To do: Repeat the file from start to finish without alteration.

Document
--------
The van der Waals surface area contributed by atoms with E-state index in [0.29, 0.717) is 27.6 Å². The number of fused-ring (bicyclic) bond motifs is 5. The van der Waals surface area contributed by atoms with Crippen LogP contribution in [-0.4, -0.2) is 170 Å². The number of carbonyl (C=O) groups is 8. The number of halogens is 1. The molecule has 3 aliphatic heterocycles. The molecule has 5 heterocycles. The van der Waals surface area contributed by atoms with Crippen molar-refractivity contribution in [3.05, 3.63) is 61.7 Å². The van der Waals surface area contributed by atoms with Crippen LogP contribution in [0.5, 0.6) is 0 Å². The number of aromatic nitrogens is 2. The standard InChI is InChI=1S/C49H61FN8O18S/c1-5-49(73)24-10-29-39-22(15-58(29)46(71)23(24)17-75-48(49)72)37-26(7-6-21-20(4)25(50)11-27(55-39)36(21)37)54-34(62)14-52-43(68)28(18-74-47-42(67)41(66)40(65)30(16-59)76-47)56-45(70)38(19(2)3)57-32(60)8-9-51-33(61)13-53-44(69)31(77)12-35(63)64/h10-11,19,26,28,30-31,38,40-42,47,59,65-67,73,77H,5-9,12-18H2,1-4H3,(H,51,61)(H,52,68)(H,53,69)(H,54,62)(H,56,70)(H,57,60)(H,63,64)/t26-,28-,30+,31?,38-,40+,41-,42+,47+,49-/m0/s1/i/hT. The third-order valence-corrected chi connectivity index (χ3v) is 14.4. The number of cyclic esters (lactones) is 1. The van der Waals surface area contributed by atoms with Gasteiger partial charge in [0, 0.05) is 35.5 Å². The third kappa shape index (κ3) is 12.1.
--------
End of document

The van der Waals surface area contributed by atoms with E-state index in [0.29, 0.717) is 27.6 Å². The number of fused-ring (bicyclic) bond motifs is 5. The van der Waals surface area contributed by atoms with Crippen LogP contribution in [-0.4, -0.2) is 170 Å². The number of carbonyl (C=O) groups is 8. The number of halogens is 1. The molecule has 3 aliphatic heterocycles. The molecule has 5 heterocycles. The van der Waals surface area contributed by atoms with Crippen molar-refractivity contribution in [3.05, 3.63) is 61.7 Å². The van der Waals surface area contributed by atoms with Crippen LogP contribution in [0.5, 0.6) is 0 Å². The number of aromatic nitrogens is 2. The standard InChI is InChI=1S/C49H61FN8O18S/c1-5-49(73)24-10-29-39-22(15-58(29)46(71)23(24)17-75-48(49)72)37-26(7-6-21-20(4)25(50)11-27(55-39)36(21)37)54-34(62)14-52-43(68)28(18-74-47-42(67)41(66)40(65)30(16-59)76-47)56-45(70)38(19(2)3)57-32(60)8-9-51-33(61)13-53-44(69)31(77)12-35(63)64/h10-11,19,26,28,30-31,38,40-42,47,59,65-67,73,77H,5-9,12-18H2,1-4H3,(H,51,61)(H,52,68)(H,53,69)(H,54,62)(H,56,70)(H,57,60)(H,63,64)/t26-,28-,30+,31?,38-,40+,41-,42+,47+,49-/m0/s1/i/hT. The third-order valence-corrected chi connectivity index (χ3v) is 14.4. The number of cyclic esters (lactones) is 1. The van der Waals surface area contributed by atoms with Gasteiger partial charge in [0, 0.05) is 35.5 Å². The third kappa shape index (κ3) is 12.1.